By: Arvind Gopalakrishnan Vice President – Aeris India and Prayukth K V Head of Marketing, Aeris India
IoT is indeed bringing about a transformation in fleet management. Ubiquitous connectivity and data harvested from individual vehicles now are routinely used to streamline fleet operations, improve efficiencies, and reduce cost per mile of operations. Fleet managers who deploy Internet of Things through a vehicle tracking solution to improve fleet processes stand to benefit from better bottom line revenues and better customer relationships.
An IoT-based fleet management effort works at two levels. One involves better vehicle management and the second involves delivering a better customer experience. A fleet management strategy that hinges on outperforming customer experience should have IoT as one of the enablers. Our conversations with fleet managers have revealed gaps in areas such as visibility into trips, driver behavior, preventive maintenance, geo-fencing, and route optimization. This is because the traditional approach laid emphasis on customer feedback or through inputs received from the drivers—both of which are episode-based and incidental to subjective interpretations.
To bring in a degree of scientific and data-based inquiry, an approach that relies on a holistic view of cars as passenger experience units is required. If the experience generates positive feedback consistently, chances are that it could amplify at a fleet level and deliver better brand engagement and recall. However, we have not come across many such instances. In most cases, passenger experience was not consistent not even across multiple vehicles deployed on the same route driven by the same driver.
Addressing the gaps identified above and ensuring consistency in passenger experience are therefore core areas of improvement for fleet managers.
IoT in fleet management
Through IoT, sensors and devices embedded in vehicles capture and share data on various aspects of operation. A range of hardware sensors can be used to gather various data depending on the need of a fleet manager. Some of the areas include:
IoT devices can monitor driver behavior, including driving habits, location and stops. Post-trip feedback can be provided to drivers to help them improve their driving habits. Geo-fencing can help ensure drivers of vehicles stay within a specified geographic location.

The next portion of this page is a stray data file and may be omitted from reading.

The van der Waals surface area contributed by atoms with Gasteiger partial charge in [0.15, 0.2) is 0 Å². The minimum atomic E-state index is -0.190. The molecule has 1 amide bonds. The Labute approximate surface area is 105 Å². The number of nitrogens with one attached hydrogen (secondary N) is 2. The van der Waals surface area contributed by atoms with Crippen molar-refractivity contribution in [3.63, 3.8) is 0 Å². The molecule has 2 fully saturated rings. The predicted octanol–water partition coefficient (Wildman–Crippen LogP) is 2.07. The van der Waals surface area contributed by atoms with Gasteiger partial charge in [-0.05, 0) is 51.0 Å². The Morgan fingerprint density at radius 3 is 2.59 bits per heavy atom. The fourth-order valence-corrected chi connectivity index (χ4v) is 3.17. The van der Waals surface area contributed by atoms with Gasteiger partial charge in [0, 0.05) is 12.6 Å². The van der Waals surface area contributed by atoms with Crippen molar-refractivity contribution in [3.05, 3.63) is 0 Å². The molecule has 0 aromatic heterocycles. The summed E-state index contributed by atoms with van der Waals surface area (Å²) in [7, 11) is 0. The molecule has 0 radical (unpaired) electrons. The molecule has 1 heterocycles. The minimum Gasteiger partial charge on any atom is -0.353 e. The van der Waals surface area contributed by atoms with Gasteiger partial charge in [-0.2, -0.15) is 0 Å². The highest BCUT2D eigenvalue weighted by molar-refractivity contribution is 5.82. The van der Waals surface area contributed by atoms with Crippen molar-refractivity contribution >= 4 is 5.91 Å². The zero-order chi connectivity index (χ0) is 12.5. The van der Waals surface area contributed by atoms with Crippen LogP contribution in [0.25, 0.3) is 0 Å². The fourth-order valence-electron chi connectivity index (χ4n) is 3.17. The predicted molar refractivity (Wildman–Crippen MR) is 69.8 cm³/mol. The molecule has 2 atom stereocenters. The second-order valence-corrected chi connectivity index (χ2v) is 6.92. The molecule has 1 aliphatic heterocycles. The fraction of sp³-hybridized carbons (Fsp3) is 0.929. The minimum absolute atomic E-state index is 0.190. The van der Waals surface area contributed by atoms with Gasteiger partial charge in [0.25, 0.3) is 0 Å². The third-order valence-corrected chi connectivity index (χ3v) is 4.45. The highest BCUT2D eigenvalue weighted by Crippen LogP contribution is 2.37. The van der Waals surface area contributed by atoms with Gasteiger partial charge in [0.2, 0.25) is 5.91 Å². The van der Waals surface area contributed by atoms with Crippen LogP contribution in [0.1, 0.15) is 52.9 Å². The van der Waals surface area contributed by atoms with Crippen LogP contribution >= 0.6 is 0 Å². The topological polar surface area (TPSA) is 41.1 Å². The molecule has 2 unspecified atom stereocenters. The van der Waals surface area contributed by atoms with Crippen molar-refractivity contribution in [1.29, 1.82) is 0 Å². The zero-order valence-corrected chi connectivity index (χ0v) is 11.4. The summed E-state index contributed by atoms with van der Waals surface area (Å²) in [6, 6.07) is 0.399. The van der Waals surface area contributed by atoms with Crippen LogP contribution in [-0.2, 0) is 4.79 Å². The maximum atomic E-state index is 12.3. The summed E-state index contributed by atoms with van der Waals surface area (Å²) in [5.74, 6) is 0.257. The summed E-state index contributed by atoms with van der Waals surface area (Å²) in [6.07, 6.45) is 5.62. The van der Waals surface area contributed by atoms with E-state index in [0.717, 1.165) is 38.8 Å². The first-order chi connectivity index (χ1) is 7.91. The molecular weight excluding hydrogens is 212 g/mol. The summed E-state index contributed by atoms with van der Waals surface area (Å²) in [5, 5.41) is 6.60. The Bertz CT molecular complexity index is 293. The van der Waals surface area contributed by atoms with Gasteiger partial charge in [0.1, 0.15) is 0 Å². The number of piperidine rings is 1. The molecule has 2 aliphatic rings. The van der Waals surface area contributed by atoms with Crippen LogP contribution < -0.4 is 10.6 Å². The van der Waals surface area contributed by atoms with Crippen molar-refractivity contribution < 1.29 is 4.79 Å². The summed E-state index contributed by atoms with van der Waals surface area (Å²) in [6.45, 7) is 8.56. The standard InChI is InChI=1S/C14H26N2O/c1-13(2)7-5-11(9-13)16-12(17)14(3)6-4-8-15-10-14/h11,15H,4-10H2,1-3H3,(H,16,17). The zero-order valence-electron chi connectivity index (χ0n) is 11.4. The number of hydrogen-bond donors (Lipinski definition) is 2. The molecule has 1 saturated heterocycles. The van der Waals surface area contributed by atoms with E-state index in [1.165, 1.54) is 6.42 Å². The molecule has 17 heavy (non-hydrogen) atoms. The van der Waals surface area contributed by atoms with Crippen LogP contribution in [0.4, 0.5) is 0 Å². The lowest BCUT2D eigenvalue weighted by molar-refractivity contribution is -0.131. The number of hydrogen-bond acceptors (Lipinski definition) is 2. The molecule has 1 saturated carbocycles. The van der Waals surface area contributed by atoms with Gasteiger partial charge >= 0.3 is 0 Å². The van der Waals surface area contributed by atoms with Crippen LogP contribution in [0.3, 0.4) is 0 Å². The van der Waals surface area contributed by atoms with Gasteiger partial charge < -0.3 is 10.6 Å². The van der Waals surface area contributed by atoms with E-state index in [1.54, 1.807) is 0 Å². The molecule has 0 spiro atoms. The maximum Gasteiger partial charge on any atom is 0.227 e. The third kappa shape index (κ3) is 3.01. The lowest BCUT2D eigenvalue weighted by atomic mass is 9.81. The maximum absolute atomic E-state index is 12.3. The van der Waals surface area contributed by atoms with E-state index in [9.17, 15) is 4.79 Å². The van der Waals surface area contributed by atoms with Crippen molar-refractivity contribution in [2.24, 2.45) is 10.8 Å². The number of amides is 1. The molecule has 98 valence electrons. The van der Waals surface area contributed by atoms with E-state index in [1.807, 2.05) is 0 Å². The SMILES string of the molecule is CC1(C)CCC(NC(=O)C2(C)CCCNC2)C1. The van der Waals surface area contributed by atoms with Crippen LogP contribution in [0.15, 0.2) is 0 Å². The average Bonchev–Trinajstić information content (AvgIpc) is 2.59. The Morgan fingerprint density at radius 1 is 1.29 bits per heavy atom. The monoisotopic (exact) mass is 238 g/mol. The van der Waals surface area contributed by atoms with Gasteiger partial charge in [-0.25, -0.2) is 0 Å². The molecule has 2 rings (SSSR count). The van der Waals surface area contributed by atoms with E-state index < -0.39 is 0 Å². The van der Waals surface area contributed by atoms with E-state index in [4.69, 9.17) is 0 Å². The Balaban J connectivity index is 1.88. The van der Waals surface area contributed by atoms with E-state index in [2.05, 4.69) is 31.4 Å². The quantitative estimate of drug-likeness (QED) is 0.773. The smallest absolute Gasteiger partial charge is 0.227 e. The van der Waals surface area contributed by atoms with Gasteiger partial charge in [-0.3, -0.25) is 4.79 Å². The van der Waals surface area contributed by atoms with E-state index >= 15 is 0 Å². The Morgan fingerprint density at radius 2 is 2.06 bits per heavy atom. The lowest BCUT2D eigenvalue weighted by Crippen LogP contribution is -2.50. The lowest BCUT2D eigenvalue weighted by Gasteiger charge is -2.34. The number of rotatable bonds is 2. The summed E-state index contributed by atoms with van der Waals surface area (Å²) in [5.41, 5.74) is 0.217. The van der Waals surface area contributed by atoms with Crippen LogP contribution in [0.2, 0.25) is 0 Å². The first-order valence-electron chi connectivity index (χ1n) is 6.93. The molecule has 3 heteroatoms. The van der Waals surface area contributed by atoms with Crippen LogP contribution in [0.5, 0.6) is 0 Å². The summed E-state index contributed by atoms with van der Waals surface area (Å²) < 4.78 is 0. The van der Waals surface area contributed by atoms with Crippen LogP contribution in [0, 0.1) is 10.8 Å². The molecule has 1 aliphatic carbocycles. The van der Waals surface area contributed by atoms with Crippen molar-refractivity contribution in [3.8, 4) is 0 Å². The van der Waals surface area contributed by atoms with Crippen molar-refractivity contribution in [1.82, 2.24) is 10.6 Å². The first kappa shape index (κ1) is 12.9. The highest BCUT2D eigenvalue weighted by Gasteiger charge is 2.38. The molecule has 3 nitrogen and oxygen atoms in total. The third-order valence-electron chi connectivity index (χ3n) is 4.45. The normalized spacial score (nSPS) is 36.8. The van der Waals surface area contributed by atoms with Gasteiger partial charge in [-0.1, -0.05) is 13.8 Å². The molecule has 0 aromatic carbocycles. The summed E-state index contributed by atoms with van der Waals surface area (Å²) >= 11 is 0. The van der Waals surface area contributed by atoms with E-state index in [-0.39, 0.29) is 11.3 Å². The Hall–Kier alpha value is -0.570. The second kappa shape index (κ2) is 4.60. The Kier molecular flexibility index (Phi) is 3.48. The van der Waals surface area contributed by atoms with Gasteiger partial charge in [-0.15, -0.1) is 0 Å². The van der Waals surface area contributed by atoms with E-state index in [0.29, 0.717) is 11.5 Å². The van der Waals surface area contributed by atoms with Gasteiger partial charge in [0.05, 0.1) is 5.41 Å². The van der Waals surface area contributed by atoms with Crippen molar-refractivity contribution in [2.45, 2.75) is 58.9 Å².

Vehicle maintenance is more institutionalized and process driven in vehicles fitted with IoT devices. The driver and fleet manager receives constant alerts as to when a planned or unplanned maintenance schedule is required or when a monitored part needs a tune up. Tire pressure, for instance, can be maintained at an optimal level.
IoT enables assisted driving and situational awareness. This leads to less engine stress, better fuel efficiency, and reduced emissions. Studies have shown a reduction in emissions to the tune of 5-20 percent when drivers are provided on-trip advice and post-trip feedback.
Improved delivery times with assurance, studying historical data to improve service, and app-based management of customer experience are all benefits that can be linked back to telemetry.
Insurers prefer vehicles fitted with some form of tracking/fleet management system. Insurers generally offer discounts for covering such vehicles, which could result in significant savings.
Lower per-mile cost
Operational cost per mile with reduced fuel consumption is a result of route optimization and improved engine efficiency.
Improved mileage, avoiding speeding, less idle times, and better acceleration management lead to lower emission of pollutants.
Beyond these immediate benefits, a vehicle tracking solution can bring in a significant degree of predictability in delivery times and in fleet operations. Assurance in delivery translates into better customer experience and loyalty. Pressure sensors and load monitors can provide optimal fleet utilization, while data gathered could be used to simulate scenarios and responses.
Deploying IoT is not merely an economic imperative. Everyone from aviation and automotive industry participants, banks, and healthcare providers are using varying versions of IoT. They all are finding value in using an IoT-based approach to address multiple challenges. IoT provides fleet managers data that can be used for a range of end uses and gives them enough buffer to anticipate and manage bottlenecks while strengthening the brand.